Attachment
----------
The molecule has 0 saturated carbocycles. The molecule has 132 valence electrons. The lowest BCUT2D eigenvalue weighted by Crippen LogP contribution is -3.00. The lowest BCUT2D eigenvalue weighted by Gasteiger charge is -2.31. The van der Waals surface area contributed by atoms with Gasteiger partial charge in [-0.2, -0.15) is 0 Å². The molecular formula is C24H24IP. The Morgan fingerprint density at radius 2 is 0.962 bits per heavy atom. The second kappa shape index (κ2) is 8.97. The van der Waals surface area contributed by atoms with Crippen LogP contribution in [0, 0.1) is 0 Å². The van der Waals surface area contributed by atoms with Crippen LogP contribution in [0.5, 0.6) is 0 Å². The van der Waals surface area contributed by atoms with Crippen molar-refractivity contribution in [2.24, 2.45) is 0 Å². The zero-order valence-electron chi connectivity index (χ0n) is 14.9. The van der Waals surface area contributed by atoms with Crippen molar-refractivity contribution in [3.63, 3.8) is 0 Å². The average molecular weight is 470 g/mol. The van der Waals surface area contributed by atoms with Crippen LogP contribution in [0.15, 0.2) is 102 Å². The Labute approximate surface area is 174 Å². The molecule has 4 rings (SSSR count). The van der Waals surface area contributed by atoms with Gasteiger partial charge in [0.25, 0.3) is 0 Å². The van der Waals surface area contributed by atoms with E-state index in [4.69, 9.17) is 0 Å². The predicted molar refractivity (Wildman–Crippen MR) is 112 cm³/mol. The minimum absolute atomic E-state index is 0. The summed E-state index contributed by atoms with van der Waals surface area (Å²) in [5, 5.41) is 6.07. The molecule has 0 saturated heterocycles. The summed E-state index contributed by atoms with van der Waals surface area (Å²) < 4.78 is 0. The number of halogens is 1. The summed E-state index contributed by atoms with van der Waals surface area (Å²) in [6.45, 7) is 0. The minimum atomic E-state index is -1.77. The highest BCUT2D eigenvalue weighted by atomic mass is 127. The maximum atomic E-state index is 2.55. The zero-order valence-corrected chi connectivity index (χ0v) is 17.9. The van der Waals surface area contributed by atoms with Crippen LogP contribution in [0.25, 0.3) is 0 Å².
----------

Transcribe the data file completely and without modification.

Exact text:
The molecule has 0 saturated carbocycles. The molecule has 132 valence electrons. The lowest BCUT2D eigenvalue weighted by Crippen LogP contribution is -3.00. The lowest BCUT2D eigenvalue weighted by Gasteiger charge is -2.31. The van der Waals surface area contributed by atoms with Gasteiger partial charge in [-0.2, -0.15) is 0 Å². The molecular formula is C24H24IP. The Morgan fingerprint density at radius 2 is 0.962 bits per heavy atom. The second kappa shape index (κ2) is 8.97. The van der Waals surface area contributed by atoms with Crippen LogP contribution in [0, 0.1) is 0 Å². The van der Waals surface area contributed by atoms with Crippen LogP contribution in [0.5, 0.6) is 0 Å². The van der Waals surface area contributed by atoms with Crippen molar-refractivity contribution in [2.24, 2.45) is 0 Å². The zero-order valence-electron chi connectivity index (χ0n) is 14.9. The van der Waals surface area contributed by atoms with Crippen molar-refractivity contribution in [3.63, 3.8) is 0 Å². The average molecular weight is 470 g/mol. The van der Waals surface area contributed by atoms with Crippen LogP contribution in [0.15, 0.2) is 102 Å². The Labute approximate surface area is 174 Å². The molecule has 4 rings (SSSR count). The van der Waals surface area contributed by atoms with Gasteiger partial charge in [0.25, 0.3) is 0 Å². The van der Waals surface area contributed by atoms with E-state index in [4.69, 9.17) is 0 Å². The predicted molar refractivity (Wildman–Crippen MR) is 112 cm³/mol. The minimum absolute atomic E-state index is 0. The summed E-state index contributed by atoms with van der Waals surface area (Å²) in [5, 5.41) is 6.07. The molecule has 0 saturated heterocycles. The summed E-state index contributed by atoms with van der Waals surface area (Å²) < 4.78 is 0. The number of halogens is 1. The summed E-state index contributed by atoms with van der Waals surface area (Å²) in [6.45, 7) is 0. The minimum atomic E-state index is -1.77. The highest BCUT2D eigenvalue weighted by atomic mass is 127. The maximum atomic E-state index is 2.55. The zero-order valence-corrected chi connectivity index (χ0v) is 17.9. The van der Waals surface area contributed by atoms with Crippen LogP contribution in [0.25, 0.3) is 0 Å².